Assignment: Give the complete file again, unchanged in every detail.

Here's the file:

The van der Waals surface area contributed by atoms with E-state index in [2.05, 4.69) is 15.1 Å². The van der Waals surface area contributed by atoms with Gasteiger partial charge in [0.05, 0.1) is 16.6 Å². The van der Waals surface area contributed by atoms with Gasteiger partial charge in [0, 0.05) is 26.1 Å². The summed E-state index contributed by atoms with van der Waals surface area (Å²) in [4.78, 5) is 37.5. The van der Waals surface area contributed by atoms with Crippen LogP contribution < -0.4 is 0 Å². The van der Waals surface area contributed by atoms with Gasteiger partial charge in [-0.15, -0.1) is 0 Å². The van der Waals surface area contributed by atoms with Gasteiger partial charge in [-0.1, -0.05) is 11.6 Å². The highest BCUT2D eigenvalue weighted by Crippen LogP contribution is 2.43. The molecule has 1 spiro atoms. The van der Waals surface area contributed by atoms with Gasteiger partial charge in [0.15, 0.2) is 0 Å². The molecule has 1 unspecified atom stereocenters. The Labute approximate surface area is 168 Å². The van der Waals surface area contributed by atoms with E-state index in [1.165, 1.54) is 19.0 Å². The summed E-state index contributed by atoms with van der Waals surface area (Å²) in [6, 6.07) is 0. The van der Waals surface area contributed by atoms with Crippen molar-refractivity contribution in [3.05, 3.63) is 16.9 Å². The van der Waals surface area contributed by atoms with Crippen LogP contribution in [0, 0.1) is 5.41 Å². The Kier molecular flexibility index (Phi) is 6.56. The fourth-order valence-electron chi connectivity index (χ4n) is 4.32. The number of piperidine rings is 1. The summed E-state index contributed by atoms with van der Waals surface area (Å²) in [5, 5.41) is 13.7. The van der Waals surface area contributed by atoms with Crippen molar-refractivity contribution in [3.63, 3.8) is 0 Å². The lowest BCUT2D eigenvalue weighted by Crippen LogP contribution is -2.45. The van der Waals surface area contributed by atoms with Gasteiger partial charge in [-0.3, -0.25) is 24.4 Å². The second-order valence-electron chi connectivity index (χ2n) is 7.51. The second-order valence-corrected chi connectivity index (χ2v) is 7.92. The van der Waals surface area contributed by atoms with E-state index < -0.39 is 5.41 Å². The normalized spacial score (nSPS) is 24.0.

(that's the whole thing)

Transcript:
The van der Waals surface area contributed by atoms with E-state index in [2.05, 4.69) is 15.1 Å². The van der Waals surface area contributed by atoms with Gasteiger partial charge in [0.05, 0.1) is 16.6 Å². The van der Waals surface area contributed by atoms with Gasteiger partial charge in [0, 0.05) is 26.1 Å². The summed E-state index contributed by atoms with van der Waals surface area (Å²) in [4.78, 5) is 37.5. The van der Waals surface area contributed by atoms with Crippen LogP contribution < -0.4 is 0 Å². The van der Waals surface area contributed by atoms with Gasteiger partial charge in [-0.15, -0.1) is 0 Å². The van der Waals surface area contributed by atoms with Gasteiger partial charge in [-0.1, -0.05) is 11.6 Å². The highest BCUT2D eigenvalue weighted by Crippen LogP contribution is 2.43. The molecule has 1 spiro atoms. The van der Waals surface area contributed by atoms with Gasteiger partial charge in [0.15, 0.2) is 0 Å². The molecule has 1 unspecified atom stereocenters. The Labute approximate surface area is 168 Å². The van der Waals surface area contributed by atoms with E-state index in [1.165, 1.54) is 19.0 Å². The summed E-state index contributed by atoms with van der Waals surface area (Å²) in [6, 6.07) is 0. The van der Waals surface area contributed by atoms with Crippen molar-refractivity contribution in [3.05, 3.63) is 16.9 Å². The van der Waals surface area contributed by atoms with Crippen LogP contribution in [0, 0.1) is 5.41 Å². The Kier molecular flexibility index (Phi) is 6.56. The fourth-order valence-electron chi connectivity index (χ4n) is 4.32. The number of piperidine rings is 1. The summed E-state index contributed by atoms with van der Waals surface area (Å²) in [5, 5.41) is 13.7. The van der Waals surface area contributed by atoms with Crippen molar-refractivity contribution in [3.63, 3.8) is 0 Å². The lowest BCUT2D eigenvalue weighted by Crippen LogP contribution is -2.45. The van der Waals surface area contributed by atoms with Gasteiger partial charge in [-0.3, -0.25) is 24.4 Å². The second-order valence-electron chi connectivity index (χ2n) is 7.51. The second-order valence-corrected chi connectivity index (χ2v) is 7.92. The van der Waals surface area contributed by atoms with E-state index < -0.39 is 5.41 Å². The normalized spacial score (nSPS) is 24.0.